120. Notes of Meeting1


The President: Dean, we are very proud of you up there today (testifying before the Senate Foreign Affairs Committee on Vietnam and Foreign Aid).2

Secretary Rusk: As you all know, I testify again tomorrow at 9:30 a.m. I do not want to be caught off guard up there tomorrow by anything which you may be discussing here today. Should I leave or stay?

The President: You have had a rough day. Why don’t you go on and get rested for tomorrow. You and Clark can get together later to go over what we have discussed.

(The President and the group then reviewed at length the recommendations and answers to questions which are attached.)3

The President: I see that Westmoreland prefers Alternative Two. (The President then read: “I prefer the second alternative. By providing seven additional maneuver battalions as compared to three in the [Page 370] first alternative, it maximizes my combat firepower …”—from General Westmoreland’s cable to General Wheeler 11 March 1968).4

This would be roughly 30,000 men?

General Wheeler: Yes, sir.

The President: Was Westmoreland limited in this?

General Wheeler: Yes, we told him this was all that we had the capability of providing in this time period. I recommend that we send him these men as soon as we can. Of course, it will be necessary to call up the reserves to do this.

The President: Can we relate this 30,000 to a specific request from General Westmoreland?

General Wheeler: The first increment he asked for out of the 206,000 was 90,000. But as I said this is all we can provide in this period. But this does not relate to a specific request from him.

Secretary Clifford: In this cable, he says that the second alternative is better than the first.

There then was a general discussion of force levels. General Wheeler said that if the President approves the recommendations the total troop level would be brought up to 578,000 including Program 5 (525,000) completion, the elements of the 82nd airborne and Marine RLT already sent, along with the new troops.

The President: I do not want to be having a seminar on strategy back here while our house is on fire. I want to get Westmoreland what he needs to get him through this emergency period. Let’s get those civilian contractors working wherever possible and get some strong, tough strawbosses running things out there.

(About a twenty minute discussion followed on the specifics of the attachments.)

  1. Source: Johnson Library, Tom Johnson’s Notes of Meetings. Top Secret. The meeting was held in the Cabinet Room. Those attending were the President, Rusk, Clifford, Nitze, Wheeler, Taylor, Helms, Rostow, Christian, and Tom Johnson. (Ibid., President’s Daily Diary)
  2. On March 11–12 Rusk appeared in a public hearing before the Senate Foreign Relations Committee for the first time in over 2 years. Except for a brief statement on foreign aid the first day, Rusk responded to the Committee’s questions on Vietnam and specifically on the impending troop augmentation decision and the 1964 Tonkin Gulf incidents. Rusk also described the reassessment then being undertaken by the administration on Vietnam, an exercise that he referred to as an “A to Z review.” In addition to putting Rusk on the defensive by criticizing Johnson’s Vietnam policy, Fulbright and the other Senators unsuccessfully pressed for a pledge that the administration would consult with the Committee prior to reaching any final decision. See The New York Times, March 11–13, 1968. In a telegram to Bunker assessing his appearance at Fulbright’s hearings, Rusk noted: “As I assess the internal mood of the country here, I am deeply convinced that (a) the performance of the South Vietnamese and (b) some clear news of important military successes would help most of all in morale on the home front.” (Telegram 129797 to Saigon, March 14; National Archives and Records Administration, RG 59, Central Files 1967–69, POL 27 VIET S)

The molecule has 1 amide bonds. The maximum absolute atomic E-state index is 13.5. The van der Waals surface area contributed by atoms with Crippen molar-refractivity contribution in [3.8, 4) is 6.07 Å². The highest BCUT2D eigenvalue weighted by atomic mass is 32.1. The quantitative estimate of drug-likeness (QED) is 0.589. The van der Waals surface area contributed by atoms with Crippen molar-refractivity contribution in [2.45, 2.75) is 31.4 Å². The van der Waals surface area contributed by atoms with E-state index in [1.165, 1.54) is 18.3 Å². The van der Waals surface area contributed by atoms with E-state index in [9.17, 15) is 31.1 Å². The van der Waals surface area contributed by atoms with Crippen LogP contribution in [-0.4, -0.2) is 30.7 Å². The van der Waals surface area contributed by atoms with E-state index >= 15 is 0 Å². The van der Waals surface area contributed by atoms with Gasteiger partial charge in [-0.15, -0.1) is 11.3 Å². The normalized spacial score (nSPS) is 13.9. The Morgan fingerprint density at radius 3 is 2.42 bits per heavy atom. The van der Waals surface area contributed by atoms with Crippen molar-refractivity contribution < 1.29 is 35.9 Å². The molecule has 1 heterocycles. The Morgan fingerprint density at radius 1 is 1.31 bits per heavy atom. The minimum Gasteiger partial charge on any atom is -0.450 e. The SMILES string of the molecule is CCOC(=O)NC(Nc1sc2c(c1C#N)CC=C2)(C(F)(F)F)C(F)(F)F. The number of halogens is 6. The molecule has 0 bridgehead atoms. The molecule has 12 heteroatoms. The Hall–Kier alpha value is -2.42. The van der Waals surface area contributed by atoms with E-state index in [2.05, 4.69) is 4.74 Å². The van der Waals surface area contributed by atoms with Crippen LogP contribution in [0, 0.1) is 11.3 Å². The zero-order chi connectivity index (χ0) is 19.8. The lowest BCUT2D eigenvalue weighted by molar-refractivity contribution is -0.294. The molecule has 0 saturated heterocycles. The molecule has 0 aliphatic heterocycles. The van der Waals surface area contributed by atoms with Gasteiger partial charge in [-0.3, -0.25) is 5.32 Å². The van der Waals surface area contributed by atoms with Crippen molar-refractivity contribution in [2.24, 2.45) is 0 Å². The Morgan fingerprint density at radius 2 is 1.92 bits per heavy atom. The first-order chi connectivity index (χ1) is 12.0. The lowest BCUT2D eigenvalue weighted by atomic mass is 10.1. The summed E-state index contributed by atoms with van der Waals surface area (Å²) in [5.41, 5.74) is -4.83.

3. Not attached. In this March 11 memorandum to the President, Clifford listed seven questions and appended responses. These questions concerned Westmoreland’s add-on package request, the Marine Corps figures, the status of the troops “in the pipeline,” additional tactical aircraft, reserve call-up, Program 5 deployment, and equipment for allied forces. (Johnson Library, Clark M. Clifford Papers, Vietnam (1 Feb 68–15 Mar 68) [1])
  4. See footnote 3, Document 115. In a memorandum to the President prior to receipt of this telegram, March 11, 9:50 a.m., Rostow noted: “As instructed, I have spoken with General Wheeler as well as Clark Clifford. The questions were put to Westmoreland. There is as yet no reply. The reply may come in today. General Wheeler says that he hopes there will be a little time to ‘scrub down’ Westmoreland’s recommendations before they come to you. Therefore, he is inclined to think that it would be better to make the critical decision tomorrow rather than today; but he and Clifford will be in touch with me later.” (Johnson Library, National Security File, NSC History of the March 31st Speech, Vol. 4, Tabs N–Z and AA–KK)